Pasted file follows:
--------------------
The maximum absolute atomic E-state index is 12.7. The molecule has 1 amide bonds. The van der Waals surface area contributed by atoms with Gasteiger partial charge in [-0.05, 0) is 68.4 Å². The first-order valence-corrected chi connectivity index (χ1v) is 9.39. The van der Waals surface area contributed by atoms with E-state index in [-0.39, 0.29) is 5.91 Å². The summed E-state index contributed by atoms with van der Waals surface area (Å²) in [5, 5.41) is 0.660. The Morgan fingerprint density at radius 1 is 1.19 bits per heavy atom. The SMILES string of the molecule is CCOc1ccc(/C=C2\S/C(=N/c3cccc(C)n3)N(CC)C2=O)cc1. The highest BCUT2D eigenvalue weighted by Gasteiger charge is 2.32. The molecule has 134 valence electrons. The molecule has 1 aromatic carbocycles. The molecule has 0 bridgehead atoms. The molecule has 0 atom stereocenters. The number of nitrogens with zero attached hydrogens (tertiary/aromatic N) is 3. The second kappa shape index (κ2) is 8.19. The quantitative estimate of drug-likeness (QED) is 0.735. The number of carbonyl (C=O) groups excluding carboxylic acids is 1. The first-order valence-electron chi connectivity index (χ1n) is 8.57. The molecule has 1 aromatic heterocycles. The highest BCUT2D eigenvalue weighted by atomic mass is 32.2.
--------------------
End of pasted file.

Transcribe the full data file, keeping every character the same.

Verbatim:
The maximum absolute atomic E-state index is 12.7. The molecule has 1 amide bonds. The van der Waals surface area contributed by atoms with Gasteiger partial charge in [-0.05, 0) is 68.4 Å². The first-order valence-corrected chi connectivity index (χ1v) is 9.39. The van der Waals surface area contributed by atoms with E-state index in [-0.39, 0.29) is 5.91 Å². The summed E-state index contributed by atoms with van der Waals surface area (Å²) in [5, 5.41) is 0.660. The Morgan fingerprint density at radius 1 is 1.19 bits per heavy atom. The SMILES string of the molecule is CCOc1ccc(/C=C2\S/C(=N/c3cccc(C)n3)N(CC)C2=O)cc1. The highest BCUT2D eigenvalue weighted by Gasteiger charge is 2.32. The molecule has 134 valence electrons. The molecule has 1 aromatic carbocycles. The molecule has 0 bridgehead atoms. The molecule has 0 atom stereocenters. The number of nitrogens with zero attached hydrogens (tertiary/aromatic N) is 3. The second kappa shape index (κ2) is 8.19. The quantitative estimate of drug-likeness (QED) is 0.735. The number of carbonyl (C=O) groups excluding carboxylic acids is 1. The first-order valence-electron chi connectivity index (χ1n) is 8.57. The molecule has 1 aromatic heterocycles. The highest BCUT2D eigenvalue weighted by atomic mass is 32.2.